"We cannot allow a beachhead of terrorism to form inside America—we cannot allow our nation to become a sanctuary for extremists," the president said.
Trump administration national security officials said the new information, which was not revealed prior to the speech, was discussed during a Tuesday meeting between Trump and Defense Secretary Jim Mattis at the White House.
The White House and Pentagon are pushing back against what officials said are inaccurate news reports claiming the Yemen raid did not produce very valuable intelligence.
The Jan. 29 commando raid in Yakla village in central Yemen targeted a group of terrorists belonging to al Qaeda in the Arabian Peninsula, the al Qaeda branch that has been linked to several terrorist attacks in the United States, including the 2015 San Bernardino and 2016 Orlando attacks. Fourteen people were killed in the San Bernardino shootings, and 49 people were shot at a night club in Orlando.
In both attacks, the terrorists who carried out the shootings had been inspired by Anwar al Awlaki, an American-born al Qaeda terrorist who was killed in a U.S. drone strike in 2011 in Yemen but whose English-language lectures on jihad are available on the Internet.
U.S. Navy SEAL Ryan Owens was killed and six others wounded in the Yemen raid. Unconfirmed reports from Yemen said 25 civilians also were killed in the commando raid, including the daughter of Awlaki.
Officials said the covert military operation produced a large volume of valuable intelligence information on the group and its activities.
"The raid did achieve its objectives even if it did so at a significant cost," said one official familiar with details of the raid. "And it did produce a lot of intelligence—terabytes of information and multiple devices along with information on hundreds of people."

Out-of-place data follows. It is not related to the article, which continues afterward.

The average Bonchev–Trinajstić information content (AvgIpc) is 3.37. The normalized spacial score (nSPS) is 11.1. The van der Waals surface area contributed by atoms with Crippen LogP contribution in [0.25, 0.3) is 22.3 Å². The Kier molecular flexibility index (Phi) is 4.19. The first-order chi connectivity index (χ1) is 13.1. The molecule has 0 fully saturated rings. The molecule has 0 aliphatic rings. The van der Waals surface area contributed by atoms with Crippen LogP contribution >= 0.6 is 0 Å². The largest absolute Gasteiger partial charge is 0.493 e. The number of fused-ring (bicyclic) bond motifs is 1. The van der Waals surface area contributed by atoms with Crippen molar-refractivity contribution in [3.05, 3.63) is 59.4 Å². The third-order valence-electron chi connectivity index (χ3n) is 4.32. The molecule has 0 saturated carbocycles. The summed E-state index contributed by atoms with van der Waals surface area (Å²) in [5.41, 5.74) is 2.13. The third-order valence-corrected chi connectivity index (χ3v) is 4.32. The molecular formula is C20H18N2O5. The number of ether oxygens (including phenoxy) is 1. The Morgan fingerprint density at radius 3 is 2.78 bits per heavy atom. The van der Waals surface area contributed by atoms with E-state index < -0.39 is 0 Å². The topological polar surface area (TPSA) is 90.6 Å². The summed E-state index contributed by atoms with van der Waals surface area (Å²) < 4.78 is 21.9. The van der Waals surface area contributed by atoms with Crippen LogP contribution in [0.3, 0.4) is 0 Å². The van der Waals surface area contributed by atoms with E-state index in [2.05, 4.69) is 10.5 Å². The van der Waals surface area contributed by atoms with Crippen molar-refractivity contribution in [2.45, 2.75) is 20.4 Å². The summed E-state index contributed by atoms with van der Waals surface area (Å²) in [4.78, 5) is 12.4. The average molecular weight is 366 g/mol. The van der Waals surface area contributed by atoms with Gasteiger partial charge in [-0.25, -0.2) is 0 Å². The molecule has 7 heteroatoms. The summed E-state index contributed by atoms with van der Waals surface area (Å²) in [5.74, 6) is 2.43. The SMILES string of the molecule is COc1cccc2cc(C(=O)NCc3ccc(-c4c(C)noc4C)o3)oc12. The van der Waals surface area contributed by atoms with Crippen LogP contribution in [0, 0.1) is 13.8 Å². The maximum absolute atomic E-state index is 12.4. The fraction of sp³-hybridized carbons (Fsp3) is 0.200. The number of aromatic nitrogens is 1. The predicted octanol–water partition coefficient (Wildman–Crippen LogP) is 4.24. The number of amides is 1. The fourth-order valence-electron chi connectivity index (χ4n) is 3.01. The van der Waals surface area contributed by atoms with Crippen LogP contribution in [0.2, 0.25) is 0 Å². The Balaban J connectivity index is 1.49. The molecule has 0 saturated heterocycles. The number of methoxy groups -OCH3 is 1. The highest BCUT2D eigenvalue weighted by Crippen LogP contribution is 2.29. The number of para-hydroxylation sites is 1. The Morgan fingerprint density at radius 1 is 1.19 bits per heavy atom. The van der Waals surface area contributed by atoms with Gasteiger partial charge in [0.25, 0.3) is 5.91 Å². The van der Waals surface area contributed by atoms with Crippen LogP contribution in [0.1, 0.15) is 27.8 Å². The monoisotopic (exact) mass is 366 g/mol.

The official said the raid was likely the "most significant AQAP haul in recent years." AQAP is the acronym for al Qaeda in the Arabian Peninsula.
The massive amount of information from the raid is still under review by intelligence officials.
The official said an NBC News report from Monday asserting the Yemen raid produced no significant intelligence was wrong.
NBC quoted "multiple senior officials" as saying they were unaware of valuable intelligence taken from the raid.
A second official said Trump will speak forcefully in his speech on the need to defeat what he calls "radical Islamic terrorism." There is no plan for the president to back off on use of the term, this official said.
News reports published this week stated that the new White House national security adviser, Lt. Gen. H.R. McMaster, has sought to play down use of the term radical Islamic terrorism.
The second official said Trump remains firmly committed to using the term, an issue Trump raised extensively during the 2016 presidential campaign.
Trump is proposing a $54 billion increase in defense spending offset by similar cuts in foreign aid and other federal spending.